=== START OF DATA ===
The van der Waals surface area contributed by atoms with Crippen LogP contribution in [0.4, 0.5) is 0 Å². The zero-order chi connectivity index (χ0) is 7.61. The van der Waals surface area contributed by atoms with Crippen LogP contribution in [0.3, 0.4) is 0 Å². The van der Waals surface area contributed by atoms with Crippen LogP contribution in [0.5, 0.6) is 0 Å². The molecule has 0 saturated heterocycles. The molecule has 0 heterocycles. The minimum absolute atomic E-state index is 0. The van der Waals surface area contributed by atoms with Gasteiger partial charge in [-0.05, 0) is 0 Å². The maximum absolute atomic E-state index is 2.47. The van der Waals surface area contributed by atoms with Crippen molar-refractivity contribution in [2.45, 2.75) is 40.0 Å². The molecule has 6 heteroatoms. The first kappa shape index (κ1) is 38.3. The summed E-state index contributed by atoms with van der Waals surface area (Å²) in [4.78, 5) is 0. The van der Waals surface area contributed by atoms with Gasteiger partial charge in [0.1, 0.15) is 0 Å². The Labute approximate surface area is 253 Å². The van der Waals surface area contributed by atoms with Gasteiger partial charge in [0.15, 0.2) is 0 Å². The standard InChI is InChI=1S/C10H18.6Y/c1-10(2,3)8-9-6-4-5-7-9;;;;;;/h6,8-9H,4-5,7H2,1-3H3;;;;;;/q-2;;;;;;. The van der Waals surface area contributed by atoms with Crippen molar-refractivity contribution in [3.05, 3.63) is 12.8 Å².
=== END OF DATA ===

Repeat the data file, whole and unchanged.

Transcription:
The van der Waals surface area contributed by atoms with Crippen LogP contribution in [0.4, 0.5) is 0 Å². The zero-order chi connectivity index (χ0) is 7.61. The van der Waals surface area contributed by atoms with Crippen LogP contribution in [0.3, 0.4) is 0 Å². The van der Waals surface area contributed by atoms with Crippen LogP contribution in [0.5, 0.6) is 0 Å². The molecule has 0 saturated heterocycles. The molecule has 0 heterocycles. The minimum absolute atomic E-state index is 0. The van der Waals surface area contributed by atoms with Gasteiger partial charge in [-0.05, 0) is 0 Å². The maximum absolute atomic E-state index is 2.47. The van der Waals surface area contributed by atoms with Crippen molar-refractivity contribution in [2.45, 2.75) is 40.0 Å². The molecule has 6 heteroatoms. The first kappa shape index (κ1) is 38.3. The summed E-state index contributed by atoms with van der Waals surface area (Å²) in [4.78, 5) is 0. The van der Waals surface area contributed by atoms with Gasteiger partial charge in [0.1, 0.15) is 0 Å². The Labute approximate surface area is 253 Å². The van der Waals surface area contributed by atoms with Gasteiger partial charge in [0.15, 0.2) is 0 Å². The standard InChI is InChI=1S/C10H18.6Y/c1-10(2,3)8-9-6-4-5-7-9;;;;;;/h6,8-9H,4-5,7H2,1-3H3;;;;;;/q-2;;;;;;. The van der Waals surface area contributed by atoms with Crippen molar-refractivity contribution in [3.05, 3.63) is 12.8 Å².